If you looked up "journeyman" in a baseball dictionary, you may well see a picture of the 12-year veteran. Reboulet was a career .240 hitter who had 20 home runs total during his career. But he's best remembered for a stunning home run in October 1997, as he took Hall of Fame left-hander Randy Johnson deep during the first inning of the Orioles' division series-clinching win against the Seattle Mariners. 

12. Orioles Pitcher  Joe Saunders

Saunders went 9-13 with a 4.07 ERA while pitching for the Arizona Diamondbacks and Orioles during the 2012 regular season. But Orioles manager Buck Showalter gave him the ball to start the American League Wild Card Game in Texas against the Rangers that October. Saunders allowed just one run during 5.2 innings in lifting the Birds to their first playoff win in 15 years.

13. Maryland Guard/Forward  Cliff Tucker

When a last-second heave in February 2010 appeared to beat Georgia Tech, it made sense that the shot was taken by Maryland superstar Greivis Vasquez. But when the shot was waved off because Maryland had called a timeout, no one could have scripted what would come next. Tucker, who averaged just 6.0 points per game during four years with the Terps, hit a stunning buzzer-beater to clinch the win, one of the most memorable shots in Maryland history.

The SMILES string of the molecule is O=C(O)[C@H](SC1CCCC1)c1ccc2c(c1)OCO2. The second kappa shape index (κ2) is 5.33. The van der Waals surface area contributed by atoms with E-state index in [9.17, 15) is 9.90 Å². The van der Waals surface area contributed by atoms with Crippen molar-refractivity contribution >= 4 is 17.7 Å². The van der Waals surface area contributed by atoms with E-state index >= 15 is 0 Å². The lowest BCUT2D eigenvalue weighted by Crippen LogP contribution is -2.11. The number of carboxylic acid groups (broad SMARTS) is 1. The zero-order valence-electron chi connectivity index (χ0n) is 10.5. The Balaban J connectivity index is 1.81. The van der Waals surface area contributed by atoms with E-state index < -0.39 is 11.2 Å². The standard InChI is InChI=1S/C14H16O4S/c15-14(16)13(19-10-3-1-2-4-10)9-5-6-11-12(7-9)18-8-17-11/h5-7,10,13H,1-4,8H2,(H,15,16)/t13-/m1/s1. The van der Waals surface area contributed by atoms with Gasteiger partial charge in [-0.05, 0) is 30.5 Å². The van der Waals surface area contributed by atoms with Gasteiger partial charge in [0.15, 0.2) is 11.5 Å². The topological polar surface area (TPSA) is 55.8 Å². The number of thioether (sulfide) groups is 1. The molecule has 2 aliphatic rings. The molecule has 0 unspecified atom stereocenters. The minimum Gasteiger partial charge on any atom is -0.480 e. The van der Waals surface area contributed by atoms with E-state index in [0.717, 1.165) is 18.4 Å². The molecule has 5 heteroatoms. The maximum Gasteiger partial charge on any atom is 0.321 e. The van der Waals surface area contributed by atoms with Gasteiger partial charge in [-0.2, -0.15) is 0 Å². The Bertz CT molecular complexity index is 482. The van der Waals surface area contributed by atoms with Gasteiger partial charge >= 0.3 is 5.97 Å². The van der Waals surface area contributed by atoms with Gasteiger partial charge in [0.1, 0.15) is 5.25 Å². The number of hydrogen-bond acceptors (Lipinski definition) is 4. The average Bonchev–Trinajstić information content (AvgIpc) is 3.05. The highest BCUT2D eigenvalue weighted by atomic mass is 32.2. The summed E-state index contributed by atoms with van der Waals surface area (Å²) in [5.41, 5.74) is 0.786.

14. Navy Safety  Ram Vela

The Midshipmen had lost 43 straight games to Notre Dame coming into their November 2007 matchup in South Bend, Ind. That streak may well have continued had it not been for Vela's stunning fourth quarter "Superman" sack of Fighting Irish quarterback Evan Sharpley, for which he literally leaped entirely over a blocker to make the fourth-down stop and force overtime. Navy would ultimately win, 46-44. 

15. Orioles Designated Hitter  Delmon Young

We all remember it. It was the loudest moment in Camden Yards history. In October 2014, Young's bases-clearing double in the bottom of the eighth completed an improbable come-from-behind win against the Tigers and delivered the Orioles a win in Game 2 of the ALDS.

Photo Credit: Mitch Stringer/PressBox

Issue 248: October 2018 

Originally published Oct. 15, 2018